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Abstract

In March 1822, while visiting David Ricardo at his estate, Gatcomb Park, Maria Edgeworth saw Oliver Cromwell’s head; ‘not his picture’, she wrote to her Aunt Margaret Ruxton, ‘- not his bust — nothing of stone or marble or plaister of Paris, but his real head, which is now in the possession of Mr. Ricardo’s brother in law (Mr. Wilkinson)’. With macabre relish, Edgeworth related that it

is the only head upon record which has after death been subject to the extremes of honor and infamy — It having been first embalmed and laid in satin state — Then dragged out of the coffin at the restoration — chopped from the body and stuck upon a pole before Westminster hall, where it stood twenty five years till one stormy night the pole broke and down fell the head at the centinel[’]s [sic] feet who stumbled over it in the dark twice thinking it a stone, then cursed and picked it up and found it was a head. Its travels and adventures from the centinel through several hands would be too long to tell. It came in short into the Russell family and to one who was poor and in debt and who yet loved the head so dearly that he never would sell it to Coxe of the Museum till Coxe got him deep in his debt arrested and threw him into jail. Then and not till the last extremity he gave it up for liberty.1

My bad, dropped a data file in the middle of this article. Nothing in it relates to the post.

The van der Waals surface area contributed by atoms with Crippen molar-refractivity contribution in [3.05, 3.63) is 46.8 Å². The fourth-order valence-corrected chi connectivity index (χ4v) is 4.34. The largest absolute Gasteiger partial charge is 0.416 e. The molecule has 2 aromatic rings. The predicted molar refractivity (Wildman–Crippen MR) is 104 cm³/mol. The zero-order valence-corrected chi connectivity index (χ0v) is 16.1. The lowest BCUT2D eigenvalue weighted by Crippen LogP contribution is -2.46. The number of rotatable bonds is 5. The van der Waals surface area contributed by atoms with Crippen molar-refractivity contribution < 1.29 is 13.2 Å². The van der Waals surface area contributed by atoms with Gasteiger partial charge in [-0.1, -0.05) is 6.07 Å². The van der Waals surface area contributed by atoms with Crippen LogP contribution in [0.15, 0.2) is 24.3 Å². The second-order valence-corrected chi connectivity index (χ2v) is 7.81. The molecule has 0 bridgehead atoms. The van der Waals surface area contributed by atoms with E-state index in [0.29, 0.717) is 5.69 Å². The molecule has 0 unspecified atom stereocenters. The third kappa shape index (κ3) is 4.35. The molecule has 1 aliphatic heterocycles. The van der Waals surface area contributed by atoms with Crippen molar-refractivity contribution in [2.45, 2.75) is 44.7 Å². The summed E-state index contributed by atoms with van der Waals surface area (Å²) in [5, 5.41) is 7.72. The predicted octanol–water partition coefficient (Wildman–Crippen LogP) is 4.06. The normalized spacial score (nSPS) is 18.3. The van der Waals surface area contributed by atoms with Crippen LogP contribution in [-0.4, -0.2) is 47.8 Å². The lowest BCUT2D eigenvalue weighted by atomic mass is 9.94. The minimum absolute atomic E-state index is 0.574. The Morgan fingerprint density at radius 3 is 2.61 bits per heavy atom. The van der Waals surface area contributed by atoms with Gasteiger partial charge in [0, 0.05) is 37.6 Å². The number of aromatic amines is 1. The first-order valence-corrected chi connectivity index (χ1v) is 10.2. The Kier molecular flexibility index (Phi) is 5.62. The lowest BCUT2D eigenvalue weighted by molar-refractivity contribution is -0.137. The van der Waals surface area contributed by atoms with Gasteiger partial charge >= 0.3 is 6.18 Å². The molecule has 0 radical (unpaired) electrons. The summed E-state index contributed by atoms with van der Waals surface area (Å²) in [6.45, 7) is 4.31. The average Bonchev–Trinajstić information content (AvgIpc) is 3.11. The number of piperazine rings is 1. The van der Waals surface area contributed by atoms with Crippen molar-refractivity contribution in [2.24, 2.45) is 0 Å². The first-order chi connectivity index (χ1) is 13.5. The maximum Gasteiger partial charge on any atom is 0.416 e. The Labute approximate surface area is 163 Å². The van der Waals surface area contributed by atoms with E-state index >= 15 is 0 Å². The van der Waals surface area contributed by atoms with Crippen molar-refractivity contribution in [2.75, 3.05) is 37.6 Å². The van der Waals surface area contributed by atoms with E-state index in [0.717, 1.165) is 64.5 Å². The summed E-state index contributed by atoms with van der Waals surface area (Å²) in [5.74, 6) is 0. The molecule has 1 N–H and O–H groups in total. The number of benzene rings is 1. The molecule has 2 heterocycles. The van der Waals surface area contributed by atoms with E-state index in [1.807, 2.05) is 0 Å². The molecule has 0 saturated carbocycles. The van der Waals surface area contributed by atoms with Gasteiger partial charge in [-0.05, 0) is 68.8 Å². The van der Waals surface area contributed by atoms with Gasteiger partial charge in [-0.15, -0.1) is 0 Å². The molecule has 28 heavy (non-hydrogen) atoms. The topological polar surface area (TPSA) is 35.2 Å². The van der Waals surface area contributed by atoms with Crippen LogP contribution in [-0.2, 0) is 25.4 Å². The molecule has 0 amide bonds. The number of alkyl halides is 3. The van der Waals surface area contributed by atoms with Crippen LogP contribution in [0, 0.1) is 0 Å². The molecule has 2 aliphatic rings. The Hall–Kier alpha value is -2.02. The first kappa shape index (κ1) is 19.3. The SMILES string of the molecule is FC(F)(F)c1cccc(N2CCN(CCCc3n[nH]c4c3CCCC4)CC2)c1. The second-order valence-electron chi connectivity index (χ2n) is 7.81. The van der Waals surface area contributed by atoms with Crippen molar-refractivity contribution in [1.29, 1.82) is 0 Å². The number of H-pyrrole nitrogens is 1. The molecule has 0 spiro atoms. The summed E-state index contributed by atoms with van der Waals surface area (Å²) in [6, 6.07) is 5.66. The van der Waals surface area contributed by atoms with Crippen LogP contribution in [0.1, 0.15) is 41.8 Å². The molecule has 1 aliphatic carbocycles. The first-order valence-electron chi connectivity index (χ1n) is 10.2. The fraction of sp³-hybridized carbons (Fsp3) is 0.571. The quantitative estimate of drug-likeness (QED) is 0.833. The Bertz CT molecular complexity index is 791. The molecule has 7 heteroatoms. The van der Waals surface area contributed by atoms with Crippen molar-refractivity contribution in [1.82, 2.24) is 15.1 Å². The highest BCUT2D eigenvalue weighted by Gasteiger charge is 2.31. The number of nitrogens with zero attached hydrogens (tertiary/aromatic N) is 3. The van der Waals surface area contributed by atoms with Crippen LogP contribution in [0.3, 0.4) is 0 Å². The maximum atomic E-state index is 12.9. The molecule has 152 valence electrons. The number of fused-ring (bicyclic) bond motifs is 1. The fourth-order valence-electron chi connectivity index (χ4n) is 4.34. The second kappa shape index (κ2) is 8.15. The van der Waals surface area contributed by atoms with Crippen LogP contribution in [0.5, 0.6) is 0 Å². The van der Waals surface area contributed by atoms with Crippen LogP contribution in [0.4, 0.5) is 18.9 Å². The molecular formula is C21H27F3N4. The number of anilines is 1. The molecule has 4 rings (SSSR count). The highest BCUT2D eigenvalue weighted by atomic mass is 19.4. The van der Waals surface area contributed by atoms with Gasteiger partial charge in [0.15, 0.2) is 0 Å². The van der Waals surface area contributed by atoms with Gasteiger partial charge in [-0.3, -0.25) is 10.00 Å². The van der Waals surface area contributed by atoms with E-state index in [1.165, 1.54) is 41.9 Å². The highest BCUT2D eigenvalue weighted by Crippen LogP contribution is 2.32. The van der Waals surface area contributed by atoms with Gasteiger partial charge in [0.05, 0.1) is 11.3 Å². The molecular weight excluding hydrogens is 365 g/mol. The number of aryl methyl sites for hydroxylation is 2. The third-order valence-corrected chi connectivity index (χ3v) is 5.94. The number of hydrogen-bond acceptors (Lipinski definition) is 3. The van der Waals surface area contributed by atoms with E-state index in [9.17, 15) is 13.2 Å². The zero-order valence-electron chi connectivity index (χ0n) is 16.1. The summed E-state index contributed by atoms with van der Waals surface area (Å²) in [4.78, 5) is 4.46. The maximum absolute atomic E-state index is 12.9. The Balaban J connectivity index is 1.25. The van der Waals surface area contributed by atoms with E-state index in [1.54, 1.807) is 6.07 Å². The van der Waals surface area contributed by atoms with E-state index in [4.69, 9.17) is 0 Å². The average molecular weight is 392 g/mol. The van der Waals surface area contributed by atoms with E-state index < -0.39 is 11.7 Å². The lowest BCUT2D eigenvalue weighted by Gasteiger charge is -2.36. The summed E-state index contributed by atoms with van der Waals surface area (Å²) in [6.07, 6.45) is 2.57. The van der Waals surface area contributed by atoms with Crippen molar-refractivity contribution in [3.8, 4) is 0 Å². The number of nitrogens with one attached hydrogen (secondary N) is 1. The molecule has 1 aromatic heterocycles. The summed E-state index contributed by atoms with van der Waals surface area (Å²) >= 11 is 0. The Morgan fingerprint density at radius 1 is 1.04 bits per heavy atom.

Keywords

Political Economy Eighteenth Century National Character Slave Trade East India Company 
These keywords were added by machine and not by the authors. This process is experimental and the keywords may be updated as the learning algorithm improves.

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Notes

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Copyright information

© Alexander Dick 2013

Authors and Affiliations

  • Alexander Dick
    • 1
  1. 1.Department of EnglishUniversity of British ColumbiaCanada

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